The measure called as General Anti Avoidance Rule (GAAR) will give income tax (I-T) department the authority to enforce taxes on transactions that involve transfer of shares between two non-residents, even if 50% of the assets are in India.
The I-T act at present do not have any provisions that empowers the department to look into deal structures. It also does not authorise the department to "look through" subsidiaries in multi-jurisdictional transactions.
The Supreme Court earlier ruled that British telecom giant Vodafone Plc wasn't entitled to pay taxes for a transaction that the company signed in 2007, in a bid to acquire a major stake in telecom giant-Hutchison Essar.
Vodafone Plc was however, asked to pay Rs 11,218-crore tax bill after it acquired 67% stake in Hutchison Essar for Rs 55,000 crore in 2007.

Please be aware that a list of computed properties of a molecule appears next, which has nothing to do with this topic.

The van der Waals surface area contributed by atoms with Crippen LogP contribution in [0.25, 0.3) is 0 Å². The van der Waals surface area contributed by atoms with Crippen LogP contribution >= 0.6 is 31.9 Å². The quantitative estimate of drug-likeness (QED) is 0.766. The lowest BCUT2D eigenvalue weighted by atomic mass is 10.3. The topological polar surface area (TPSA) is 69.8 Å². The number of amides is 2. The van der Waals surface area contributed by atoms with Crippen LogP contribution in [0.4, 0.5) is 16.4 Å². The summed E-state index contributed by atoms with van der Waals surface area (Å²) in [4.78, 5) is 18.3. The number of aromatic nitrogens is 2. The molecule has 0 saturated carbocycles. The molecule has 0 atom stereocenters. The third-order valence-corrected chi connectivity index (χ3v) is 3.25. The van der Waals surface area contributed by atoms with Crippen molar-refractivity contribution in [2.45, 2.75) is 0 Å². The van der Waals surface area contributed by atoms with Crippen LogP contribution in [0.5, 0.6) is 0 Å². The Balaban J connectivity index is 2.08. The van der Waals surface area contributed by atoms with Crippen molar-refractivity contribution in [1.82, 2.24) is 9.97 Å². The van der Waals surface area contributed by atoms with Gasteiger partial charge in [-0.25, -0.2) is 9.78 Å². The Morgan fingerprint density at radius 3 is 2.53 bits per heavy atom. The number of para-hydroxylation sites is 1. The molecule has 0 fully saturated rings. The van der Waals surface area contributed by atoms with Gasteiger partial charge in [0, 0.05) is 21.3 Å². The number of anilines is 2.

The I-T department in its argument said that though the payment to Hong Kong-based Hutchison's subsidiary in Cayman Islands was made by Vodafone Plc, it was in actuality the transfer of an Indian asset and Vodafone should have deducted tax at source after it paid Hutchison.
The Supreme Court however, said that the deal did not fall under India's territorial tax jurisdiction and therefore, it was not taxable.
"It is likely that provisions of a few sections in the I-T Act will be amended in this year's budget to expand the scope to include transfer of capital asset causing indirect transfer of interest in Indian investments as proposed in the Direct Taxes Code (DTC)," said a government source.